Since beekeepers are also humans and can still suffer from allergic reactions from bee stings, it is better to stand on the side of caution and be careful when handling bees. Here are some of the ways beekeepers do to prevent getting stung by bees.

1. They use a smoker.

Bee smokers are one of the most common tools beekeepers use to prevent getting stung by bees. This tool works by calming the bees through the smoke, which masks the alarm pheromones of bees that they use to signal that there is a threat in the colony [4]

2. They use sugar sprays.

An alternative for beekeepers who prefer not to use bee smokers is sugar spray. This works in a similar way as a smoker, as it also calms bees. However, it can be less effective than a smoker since it can miss some spots.

3. They keep calm around bees and avoid sudden movements.

beekeeper smoking out beehive

Bees don’t like being unexpectedly interrupted by sudden hive movements. So professional beekeepers know it is best to keep a calm composure when dealing with bees. It is also essential to be careful when handling them. You may even hold bees as long as you do it gently. 

4. They don’t disturb bees for a long time.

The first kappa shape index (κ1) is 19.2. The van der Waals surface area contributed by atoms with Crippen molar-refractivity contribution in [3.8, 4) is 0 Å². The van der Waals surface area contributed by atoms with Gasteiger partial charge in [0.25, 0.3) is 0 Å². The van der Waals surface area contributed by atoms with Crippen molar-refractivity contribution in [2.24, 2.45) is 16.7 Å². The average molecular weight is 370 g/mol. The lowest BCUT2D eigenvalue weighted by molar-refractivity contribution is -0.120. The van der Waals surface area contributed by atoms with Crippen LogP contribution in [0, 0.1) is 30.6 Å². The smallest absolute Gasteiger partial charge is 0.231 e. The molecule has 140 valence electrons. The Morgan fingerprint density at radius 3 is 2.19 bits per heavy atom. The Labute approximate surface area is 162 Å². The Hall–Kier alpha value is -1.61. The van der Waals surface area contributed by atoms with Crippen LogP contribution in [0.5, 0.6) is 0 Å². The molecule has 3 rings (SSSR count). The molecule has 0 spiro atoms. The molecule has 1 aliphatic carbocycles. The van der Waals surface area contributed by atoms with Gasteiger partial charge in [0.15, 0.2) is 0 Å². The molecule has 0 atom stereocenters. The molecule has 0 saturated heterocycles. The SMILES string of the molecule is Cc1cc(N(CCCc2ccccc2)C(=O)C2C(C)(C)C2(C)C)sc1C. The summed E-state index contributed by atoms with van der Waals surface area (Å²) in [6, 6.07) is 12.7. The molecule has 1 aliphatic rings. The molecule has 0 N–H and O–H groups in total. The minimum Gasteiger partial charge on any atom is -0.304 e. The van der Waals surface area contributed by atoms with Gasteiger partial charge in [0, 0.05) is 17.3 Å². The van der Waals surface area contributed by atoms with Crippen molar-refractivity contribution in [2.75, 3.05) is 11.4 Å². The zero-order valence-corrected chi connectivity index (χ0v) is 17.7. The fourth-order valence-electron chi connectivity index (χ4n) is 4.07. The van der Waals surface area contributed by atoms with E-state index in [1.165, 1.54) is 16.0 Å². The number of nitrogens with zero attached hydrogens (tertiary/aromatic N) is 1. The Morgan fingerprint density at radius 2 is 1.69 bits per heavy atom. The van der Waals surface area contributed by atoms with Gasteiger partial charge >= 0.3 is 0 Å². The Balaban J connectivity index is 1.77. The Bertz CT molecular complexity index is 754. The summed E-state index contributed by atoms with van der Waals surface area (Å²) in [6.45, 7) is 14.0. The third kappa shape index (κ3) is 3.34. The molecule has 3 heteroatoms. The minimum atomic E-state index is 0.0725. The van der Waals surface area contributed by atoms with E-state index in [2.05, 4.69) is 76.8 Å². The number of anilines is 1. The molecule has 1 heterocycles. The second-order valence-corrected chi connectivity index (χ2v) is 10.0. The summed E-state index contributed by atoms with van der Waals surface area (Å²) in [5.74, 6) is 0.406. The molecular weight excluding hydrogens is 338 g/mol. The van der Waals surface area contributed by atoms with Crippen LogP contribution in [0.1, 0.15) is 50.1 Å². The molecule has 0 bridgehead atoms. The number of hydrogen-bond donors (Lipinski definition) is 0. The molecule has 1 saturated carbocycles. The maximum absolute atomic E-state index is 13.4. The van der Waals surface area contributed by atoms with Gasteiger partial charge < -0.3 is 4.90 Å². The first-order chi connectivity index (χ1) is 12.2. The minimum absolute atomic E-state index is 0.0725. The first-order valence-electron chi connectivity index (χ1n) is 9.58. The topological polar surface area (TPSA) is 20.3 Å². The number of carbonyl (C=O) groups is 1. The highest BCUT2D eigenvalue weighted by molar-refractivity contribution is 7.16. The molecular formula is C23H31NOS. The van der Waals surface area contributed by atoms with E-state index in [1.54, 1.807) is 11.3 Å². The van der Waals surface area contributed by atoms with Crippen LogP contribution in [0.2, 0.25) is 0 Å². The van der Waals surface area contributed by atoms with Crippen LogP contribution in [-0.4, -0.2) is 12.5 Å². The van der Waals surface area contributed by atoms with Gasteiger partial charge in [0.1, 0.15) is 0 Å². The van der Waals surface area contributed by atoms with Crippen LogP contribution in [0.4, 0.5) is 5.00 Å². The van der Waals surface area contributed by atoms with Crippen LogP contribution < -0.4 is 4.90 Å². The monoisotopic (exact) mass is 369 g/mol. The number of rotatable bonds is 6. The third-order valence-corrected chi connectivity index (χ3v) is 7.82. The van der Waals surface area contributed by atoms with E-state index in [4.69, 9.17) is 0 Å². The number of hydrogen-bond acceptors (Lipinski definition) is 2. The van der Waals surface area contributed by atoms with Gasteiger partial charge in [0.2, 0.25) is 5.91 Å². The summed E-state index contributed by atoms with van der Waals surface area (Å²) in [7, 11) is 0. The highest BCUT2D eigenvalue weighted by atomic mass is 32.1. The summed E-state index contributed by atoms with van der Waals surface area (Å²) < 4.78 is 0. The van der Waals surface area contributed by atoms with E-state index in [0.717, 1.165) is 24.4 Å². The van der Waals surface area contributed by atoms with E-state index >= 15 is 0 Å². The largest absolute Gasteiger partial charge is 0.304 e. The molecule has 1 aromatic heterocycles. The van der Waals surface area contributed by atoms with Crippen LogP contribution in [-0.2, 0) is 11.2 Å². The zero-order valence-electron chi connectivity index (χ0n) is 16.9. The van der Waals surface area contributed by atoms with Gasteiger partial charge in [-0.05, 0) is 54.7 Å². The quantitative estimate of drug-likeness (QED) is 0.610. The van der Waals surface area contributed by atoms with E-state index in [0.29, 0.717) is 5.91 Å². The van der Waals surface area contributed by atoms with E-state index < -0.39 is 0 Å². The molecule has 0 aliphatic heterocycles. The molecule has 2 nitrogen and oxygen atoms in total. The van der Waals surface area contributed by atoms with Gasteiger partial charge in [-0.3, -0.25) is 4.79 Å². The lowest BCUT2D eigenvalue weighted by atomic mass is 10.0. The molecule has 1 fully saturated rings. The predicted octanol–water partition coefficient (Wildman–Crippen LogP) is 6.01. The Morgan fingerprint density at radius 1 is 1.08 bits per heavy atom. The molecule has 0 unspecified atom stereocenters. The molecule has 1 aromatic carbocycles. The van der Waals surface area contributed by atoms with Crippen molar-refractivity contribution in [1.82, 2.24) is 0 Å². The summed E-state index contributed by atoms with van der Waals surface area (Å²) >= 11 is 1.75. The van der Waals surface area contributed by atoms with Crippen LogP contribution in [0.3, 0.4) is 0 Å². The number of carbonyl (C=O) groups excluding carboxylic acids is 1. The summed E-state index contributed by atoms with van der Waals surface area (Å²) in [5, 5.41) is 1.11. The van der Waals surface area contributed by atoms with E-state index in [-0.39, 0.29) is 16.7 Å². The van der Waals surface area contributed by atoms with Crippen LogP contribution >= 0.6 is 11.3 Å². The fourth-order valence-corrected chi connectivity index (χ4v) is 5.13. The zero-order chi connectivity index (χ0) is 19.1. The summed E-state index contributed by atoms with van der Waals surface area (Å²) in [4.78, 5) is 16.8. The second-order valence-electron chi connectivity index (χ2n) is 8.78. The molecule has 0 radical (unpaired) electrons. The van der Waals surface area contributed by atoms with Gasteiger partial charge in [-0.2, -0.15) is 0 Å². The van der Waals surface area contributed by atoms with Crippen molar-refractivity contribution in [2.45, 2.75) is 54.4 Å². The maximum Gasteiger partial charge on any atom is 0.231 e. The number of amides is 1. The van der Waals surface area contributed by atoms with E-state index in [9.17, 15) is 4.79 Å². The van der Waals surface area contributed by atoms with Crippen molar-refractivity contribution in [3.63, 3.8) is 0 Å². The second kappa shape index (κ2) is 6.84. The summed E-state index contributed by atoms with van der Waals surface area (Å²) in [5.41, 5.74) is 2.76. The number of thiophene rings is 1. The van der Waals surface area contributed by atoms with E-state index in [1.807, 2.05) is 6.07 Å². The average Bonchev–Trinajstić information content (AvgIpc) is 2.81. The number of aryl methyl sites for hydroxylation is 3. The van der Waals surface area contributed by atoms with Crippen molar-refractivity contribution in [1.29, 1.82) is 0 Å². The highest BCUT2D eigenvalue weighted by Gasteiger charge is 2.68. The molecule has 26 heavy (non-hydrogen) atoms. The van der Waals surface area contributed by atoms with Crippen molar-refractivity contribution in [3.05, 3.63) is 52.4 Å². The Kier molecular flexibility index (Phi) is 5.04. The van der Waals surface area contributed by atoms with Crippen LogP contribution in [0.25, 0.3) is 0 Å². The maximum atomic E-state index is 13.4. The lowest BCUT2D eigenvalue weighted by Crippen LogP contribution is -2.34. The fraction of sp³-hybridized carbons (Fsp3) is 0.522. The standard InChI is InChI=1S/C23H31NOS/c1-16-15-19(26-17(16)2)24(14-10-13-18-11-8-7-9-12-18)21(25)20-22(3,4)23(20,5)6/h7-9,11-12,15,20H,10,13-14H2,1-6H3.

Like humans, bees also don’t like being disturbed. So if you need to inspect their hives, do it quickly but gently to avoid disturbing them too much. 

5. They know the time of the day to do inspections.

Honeybees are more active during the day because it is their time to collect pollen and nectar from flowers. So, to decrease any likelihood of stinging incidents, professional beekeepers inspect the beehives during the day when they are typically out of the hive. On the contrary, avoid inspecting the hive during the night because more bees are likely to be in the hive resting and doesn’t want to be disturbed.

To expand your knowledge of bees even more, you can read through How do bees hear? and What is a queen excluder?


People interested in beekeeping have been on the rise in recent years because of their desire to increase the bee population that is currently under threat. However, it is only natural for most people, especially beginners, to get stung by a bee, unlike professional beekeepers.

Bees don’t typically sting beekeepers because beekeepers know how bees behave, which is very important. They also keep a calm composure when handling bees or may use protective gear like a bee suit or special bee tools, like a bee smoker.

However, beekeepers are also the profession with the highest percentage of getting stung by bees at 32%. 


[1] – Bee-Health (2019) Beekeeping Protective Gear, Bee Health. Available at: https://bee-health.extension.org/beekeeping-protective-gear/ (Accessed: October 11, 2022).

[2] – Africanized Bee (2022) Wikipedia. Wikimedia Foundation. Available at: https://en.wikipedia.org/wiki/Africanized_bee (Accessed: October 11, 2022).

[3] – Ludman, S. W., & Boyle, R. J. (2015). Stinging insect allergy: current perspectives on venom immunotherapy. Journal of Asthma and Allergy, 8, 75-86. https://doi.org/10.2147/JAA.S62288

[4] – Bee smoker. (2022, September 17). In Wikipedia. https://en.wikipedia.org/wiki/Bee_smoker